This module covers the material in the first of a two-part series on public speaking for teachers. You will find discussion about the psychology and mechanics of speaking which should be useful for future lectures, job talks, discussion leading, etc.
Public speaking, it is commonly said, is one of the biggest fears which people have (in some surveys, second only to death). In academic training, speaking skills are rarely formally taught, which may increase anxiety and discomfort. Yet public speaking is one of the most important skills of a future scholar, and hence is a skill which is commonly tested—from in-class lectures to formal research presentations. The goal of this module is to provide some core materials one can use to being the journey of gaining comfort in public speaking. Under each section, you will see specific tips for how to make public speaking more comfortable.
Much anxiety over public speaking starts from the fact that we presume public speaking is unnatural, that one has to do act in a “special way” when giving a formal talk. In fact, the opposite is true: public speaking is something one practices on a daily basis—anytime we speak with another person we are training our speaking skills. As teachers/academics, we are public speakers whenever we talk about our research at conferences, workshops, etc.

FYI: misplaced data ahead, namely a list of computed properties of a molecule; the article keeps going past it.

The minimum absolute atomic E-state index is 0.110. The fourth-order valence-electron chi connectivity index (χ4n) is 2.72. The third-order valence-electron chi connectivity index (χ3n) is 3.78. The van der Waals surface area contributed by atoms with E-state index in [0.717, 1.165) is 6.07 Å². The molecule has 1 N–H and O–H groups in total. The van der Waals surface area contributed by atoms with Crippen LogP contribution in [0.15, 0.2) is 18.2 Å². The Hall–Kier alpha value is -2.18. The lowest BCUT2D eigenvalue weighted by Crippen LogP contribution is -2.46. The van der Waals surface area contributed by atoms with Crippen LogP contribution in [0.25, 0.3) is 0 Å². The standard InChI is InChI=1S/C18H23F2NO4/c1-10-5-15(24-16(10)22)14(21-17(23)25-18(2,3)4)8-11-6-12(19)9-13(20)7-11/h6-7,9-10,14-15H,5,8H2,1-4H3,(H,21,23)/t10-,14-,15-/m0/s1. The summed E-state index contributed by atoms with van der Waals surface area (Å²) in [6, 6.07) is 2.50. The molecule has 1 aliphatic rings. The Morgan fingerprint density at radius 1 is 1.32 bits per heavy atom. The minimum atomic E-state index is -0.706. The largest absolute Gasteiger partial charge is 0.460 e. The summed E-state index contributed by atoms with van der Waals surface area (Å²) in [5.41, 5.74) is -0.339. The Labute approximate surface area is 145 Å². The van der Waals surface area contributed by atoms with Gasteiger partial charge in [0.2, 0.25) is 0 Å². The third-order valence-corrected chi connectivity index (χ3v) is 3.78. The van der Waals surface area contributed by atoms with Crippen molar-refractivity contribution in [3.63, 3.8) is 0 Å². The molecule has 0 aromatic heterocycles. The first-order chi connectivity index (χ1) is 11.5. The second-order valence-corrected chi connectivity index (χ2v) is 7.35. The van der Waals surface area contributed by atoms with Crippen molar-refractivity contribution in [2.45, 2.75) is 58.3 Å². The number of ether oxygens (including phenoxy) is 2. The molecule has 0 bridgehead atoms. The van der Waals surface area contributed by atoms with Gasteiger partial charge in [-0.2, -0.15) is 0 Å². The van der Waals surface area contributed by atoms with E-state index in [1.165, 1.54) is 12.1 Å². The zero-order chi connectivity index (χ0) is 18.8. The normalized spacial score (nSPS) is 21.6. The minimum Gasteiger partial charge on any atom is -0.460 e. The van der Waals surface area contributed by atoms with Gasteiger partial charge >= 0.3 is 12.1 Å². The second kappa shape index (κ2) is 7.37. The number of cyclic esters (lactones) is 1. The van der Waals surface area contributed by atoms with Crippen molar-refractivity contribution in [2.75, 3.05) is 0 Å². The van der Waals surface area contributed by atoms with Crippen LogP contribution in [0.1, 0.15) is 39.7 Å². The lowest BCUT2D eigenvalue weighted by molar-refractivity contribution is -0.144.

Ways in which we are public speakers/presenters everyday: Social gatherings, speaking to one's advisor, introducing oneself to others at Orientation, dealing with family, chatting on Instant Messenger, participating in a group/team discussion, having meals in a dining hall, etc.
Although the form may vary, we are always communicating with others in a public forum. Many people suffer in “public speaking” because they try to change their speaking patterns, attitudes, etc. when it is time to give an official presentation. Much of the specific training in public speaking is designed to force oneself to go back to what people do normally on an everyday basis.
Possible exercise to practice this tip: introduce yourself to random people on your campus, dining halls, etc. Note that this is not much different from when one has to introduce oneself in an interview, conference or other “high stakes” environments.
Expert public speaking requires transferring the comfort we have on a day-to-day basis to formal environments when we are expected to talk to others. Part of the reason people lack this fear is because they make incorrect assumptions of those who are expert public speakers:
Fear management requires reinterpreting public speaking environments in ways that promote positive performance. See the following handouts for specific examples:
Examples of places where such tactics are used effectively:
All effective public speakers, consciously or not, use these tactics to improve their performance. Doing so consciously and consistently can allow a speaker to minimize nervousness at any time.
Great resources for this tip:
Handling Q & A is often one of the most scary and nerve wracking aspects of public speaking, especially in the life of a graduate student. With some specific tips and practice, it can be a very useful part of any speaker's skill set.
Module developed by Anthony Berryhill and Paul Lagunes, 2008